It’s easy for drivers to ignore the leaks and drips coming off their autos — considering how expensive auto repairs can be, occasionally topping off the oil is much cheaper than a trip to the mechanic — but all those tiny spills have an outsized cumulative environmental impact. Now the state and several local groups are uniting behind a campaign called Don’t Drip and Drive to make Clark County drivers more vehicle-maintenance conscious and make their repairs a little more affordable.
“Motor oil is one of the most toxic components of stormwater runoff that we have studied to date. Even brief exposures cause heart problems in developing fish,” Washington State University aquatic toxicologist Jen McIntyre said in a news release.
Don’t Drip and Drive isn’t new to Clark County. Since last year, at least, a handful of local auto shops have participated in it, offering free visual inspections and honoring a coupon good for up to 10 percent or as much as $50 off a repair. That element of the program will continue.
But Stormwater Partners of Southwest Washington, a collaboration of local jurisdictions, nonprofit and tribal organizations, is collaborating to give it a bigger presence in the county by actively promoting the program in person and online, and also hosting free leak-check events.
“We’re hoping people understand and learn leaks are a big problem for our local waters. Those storm drains are flowing straight into the Columbia River and Burnt Bridge Creek,” said Sunrise O’Mahoney, executive director of the Southwest Washington Watershed Alliance. The Watershed Alliance plans to hold 15 leak-check events over the next two years, during which Clark County residents will be able to find out if they have a leak, and learn about repair options from a third-party mechanic.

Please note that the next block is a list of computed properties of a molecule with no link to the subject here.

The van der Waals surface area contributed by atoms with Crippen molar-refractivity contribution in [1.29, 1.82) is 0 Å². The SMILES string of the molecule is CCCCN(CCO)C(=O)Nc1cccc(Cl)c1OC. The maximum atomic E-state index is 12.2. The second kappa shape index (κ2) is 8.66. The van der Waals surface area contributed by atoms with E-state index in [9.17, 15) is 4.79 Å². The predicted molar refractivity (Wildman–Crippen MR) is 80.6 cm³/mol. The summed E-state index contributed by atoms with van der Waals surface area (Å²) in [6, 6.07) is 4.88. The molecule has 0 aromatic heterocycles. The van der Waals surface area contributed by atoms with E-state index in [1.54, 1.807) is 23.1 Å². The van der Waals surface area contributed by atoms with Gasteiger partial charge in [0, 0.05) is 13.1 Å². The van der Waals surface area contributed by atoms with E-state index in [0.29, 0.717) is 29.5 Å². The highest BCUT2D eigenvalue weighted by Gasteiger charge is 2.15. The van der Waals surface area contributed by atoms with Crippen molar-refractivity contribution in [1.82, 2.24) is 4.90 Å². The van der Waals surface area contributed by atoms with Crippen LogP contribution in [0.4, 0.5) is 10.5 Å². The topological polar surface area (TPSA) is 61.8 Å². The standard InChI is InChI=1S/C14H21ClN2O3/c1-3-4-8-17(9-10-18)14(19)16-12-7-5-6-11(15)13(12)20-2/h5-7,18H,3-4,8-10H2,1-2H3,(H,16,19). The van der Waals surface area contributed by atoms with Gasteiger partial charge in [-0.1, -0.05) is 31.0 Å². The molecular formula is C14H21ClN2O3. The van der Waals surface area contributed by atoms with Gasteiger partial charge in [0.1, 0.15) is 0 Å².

More information on Don’t Drip and Drive, including a list of participating repair shops and upcoming leak-check events, is available at www.FixThoseLeaks.org.
“Our target is to have 15 events, reaching 750 vehicles,” she said.
The program got its start in King County. Clark County and the city of Spokane are the first two jurisdictions outside of King to embrace it. Funding for the program in Clark County comes via grant money from the Clark County Clean Water Restoration Fund, which is administered by the Lower Columbia Fish Recovery Board.
There are nearly 400,000 registered vehicles in Clark County, driving more than 3 million miles a year on its roads. Based off a Washington State Department of Ecology study on vehicle leaks around Puget Sound, the coalition estimates Clark County vehicles leak more than 600,000 quarts of oil into local watersheds.
O’Mahoney also said they’re looking for other businesses interested in hosting a leak-check event, either for their employees or the public at large.
Program coordinators plan to create an itinerary of vehicle makes, models and milage leaks. They will also track where the vehicle was leaking and when it was fixed. However, they won’t track any personal information attached to the car.
“We want to know our people fixing leaks and what leaks are connected to which cars,” O’Mahoney said. “Then we’ll report that information to the Don’t Drip and Drive program (in Olympia). They’re compiling that data for the whole state.”